In his second volume of memoirs, Special Deluxe (Blue Rider), rocker Neil Young focuses on the many cars he's owned. His recent obsession was a '59 Lincoln Continental he converted to electric, the "Lincvolt." He worked on it for years, dumped piles of cash into the project, and he's honest about the limitations of the results. (The car eventually caught fire due to human error.) Young grapples with the dilemma of the global warming-minded car fiend: how to reconcile the automobile's freedom and joy with the threat he thinks it poses to the planet's ecology?
Young recognizes electric cars won't catch on until they emulate the auto performance we're used to, and that the transition to alt-fuel or electric cars will best involve engines that can take oil as well, "allowing people the freedom of choice they deserve." Young wants to "motivate drivers to use cleaner fuel…with capitalism" while wrestling with the fact that "many hardworking people depended on this dirty, oil-harvesting activity as their…livelihood." -Brian Doherty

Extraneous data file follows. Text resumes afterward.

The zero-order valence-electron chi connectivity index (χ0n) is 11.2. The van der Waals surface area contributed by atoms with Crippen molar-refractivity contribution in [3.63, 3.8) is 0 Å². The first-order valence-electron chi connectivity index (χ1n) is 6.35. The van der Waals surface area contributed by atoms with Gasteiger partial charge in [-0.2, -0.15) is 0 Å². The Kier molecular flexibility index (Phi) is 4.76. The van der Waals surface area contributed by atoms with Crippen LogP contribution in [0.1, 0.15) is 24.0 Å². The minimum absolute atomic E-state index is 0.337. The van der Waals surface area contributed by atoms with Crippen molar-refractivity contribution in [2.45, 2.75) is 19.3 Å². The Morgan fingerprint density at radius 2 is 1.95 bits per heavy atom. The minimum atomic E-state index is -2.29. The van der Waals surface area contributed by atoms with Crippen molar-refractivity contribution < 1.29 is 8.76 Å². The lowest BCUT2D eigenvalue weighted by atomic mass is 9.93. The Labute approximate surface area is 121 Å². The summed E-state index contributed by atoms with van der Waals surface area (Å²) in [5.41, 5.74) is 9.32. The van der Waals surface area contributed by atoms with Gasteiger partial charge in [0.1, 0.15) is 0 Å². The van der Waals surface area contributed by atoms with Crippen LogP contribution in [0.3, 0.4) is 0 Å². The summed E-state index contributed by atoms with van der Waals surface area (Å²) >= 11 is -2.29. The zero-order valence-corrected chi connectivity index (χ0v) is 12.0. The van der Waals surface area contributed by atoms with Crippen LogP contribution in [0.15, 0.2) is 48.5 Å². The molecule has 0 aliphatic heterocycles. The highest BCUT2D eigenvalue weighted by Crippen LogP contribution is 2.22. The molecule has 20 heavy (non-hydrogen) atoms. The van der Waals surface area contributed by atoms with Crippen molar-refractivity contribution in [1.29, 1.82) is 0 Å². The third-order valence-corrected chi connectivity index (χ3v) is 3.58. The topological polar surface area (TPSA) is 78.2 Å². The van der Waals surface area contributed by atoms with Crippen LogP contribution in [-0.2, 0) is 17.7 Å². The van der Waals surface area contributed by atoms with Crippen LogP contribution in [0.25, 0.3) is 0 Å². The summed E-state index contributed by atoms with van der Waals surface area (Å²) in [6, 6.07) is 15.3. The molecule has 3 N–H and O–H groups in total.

This article originally appeared in print under the headline "After the Oil Rush".